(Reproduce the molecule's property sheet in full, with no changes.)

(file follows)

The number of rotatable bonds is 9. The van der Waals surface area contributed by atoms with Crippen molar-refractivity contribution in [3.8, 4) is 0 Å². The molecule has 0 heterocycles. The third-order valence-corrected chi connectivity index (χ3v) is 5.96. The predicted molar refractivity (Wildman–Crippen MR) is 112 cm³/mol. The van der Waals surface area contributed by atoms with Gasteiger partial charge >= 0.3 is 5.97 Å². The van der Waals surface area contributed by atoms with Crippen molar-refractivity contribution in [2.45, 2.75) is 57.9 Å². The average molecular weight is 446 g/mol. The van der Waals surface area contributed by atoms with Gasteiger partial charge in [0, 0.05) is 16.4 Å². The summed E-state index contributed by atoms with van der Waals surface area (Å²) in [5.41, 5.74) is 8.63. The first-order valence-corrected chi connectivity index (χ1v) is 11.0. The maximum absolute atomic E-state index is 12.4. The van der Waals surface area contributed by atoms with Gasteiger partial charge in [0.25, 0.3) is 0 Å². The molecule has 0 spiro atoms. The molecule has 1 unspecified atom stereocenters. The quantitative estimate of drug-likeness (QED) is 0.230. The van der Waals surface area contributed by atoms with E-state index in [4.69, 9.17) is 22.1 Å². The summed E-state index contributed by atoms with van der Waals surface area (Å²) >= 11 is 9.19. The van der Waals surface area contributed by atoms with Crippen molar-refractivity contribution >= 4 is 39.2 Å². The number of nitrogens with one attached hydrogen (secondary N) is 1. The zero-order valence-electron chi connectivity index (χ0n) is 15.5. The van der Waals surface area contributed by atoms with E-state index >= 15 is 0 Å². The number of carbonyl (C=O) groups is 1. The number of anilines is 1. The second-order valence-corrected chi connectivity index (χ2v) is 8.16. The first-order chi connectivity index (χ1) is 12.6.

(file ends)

The number of rotatable bonds is 9. The van der Waals surface area contributed by atoms with Crippen molar-refractivity contribution in [3.8, 4) is 0 Å². The molecule has 0 heterocycles. The third-order valence-corrected chi connectivity index (χ3v) is 5.96. The predicted molar refractivity (Wildman–Crippen MR) is 112 cm³/mol. The van der Waals surface area contributed by atoms with Gasteiger partial charge >= 0.3 is 5.97 Å². The van der Waals surface area contributed by atoms with Crippen molar-refractivity contribution in [2.45, 2.75) is 57.9 Å². The average molecular weight is 446 g/mol. The van der Waals surface area contributed by atoms with Gasteiger partial charge in [0, 0.05) is 16.4 Å². The summed E-state index contributed by atoms with van der Waals surface area (Å²) in [5.41, 5.74) is 8.63. The first-order valence-corrected chi connectivity index (χ1v) is 11.0. The maximum absolute atomic E-state index is 12.4. The van der Waals surface area contributed by atoms with Gasteiger partial charge in [0.25, 0.3) is 0 Å². The molecule has 0 spiro atoms. The molecule has 1 unspecified atom stereocenters. The quantitative estimate of drug-likeness (QED) is 0.230. The van der Waals surface area contributed by atoms with E-state index in [4.69, 9.17) is 22.1 Å². The summed E-state index contributed by atoms with van der Waals surface area (Å²) >= 11 is 9.19. The van der Waals surface area contributed by atoms with Crippen molar-refractivity contribution >= 4 is 39.2 Å². The number of nitrogens with one attached hydrogen (secondary N) is 1. The zero-order valence-electron chi connectivity index (χ0n) is 15.5. The van der Waals surface area contributed by atoms with E-state index >= 15 is 0 Å². The number of carbonyl (C=O) groups is 1. The number of anilines is 1. The second-order valence-corrected chi connectivity index (χ2v) is 8.16. The first-order chi connectivity index (χ1) is 12.6.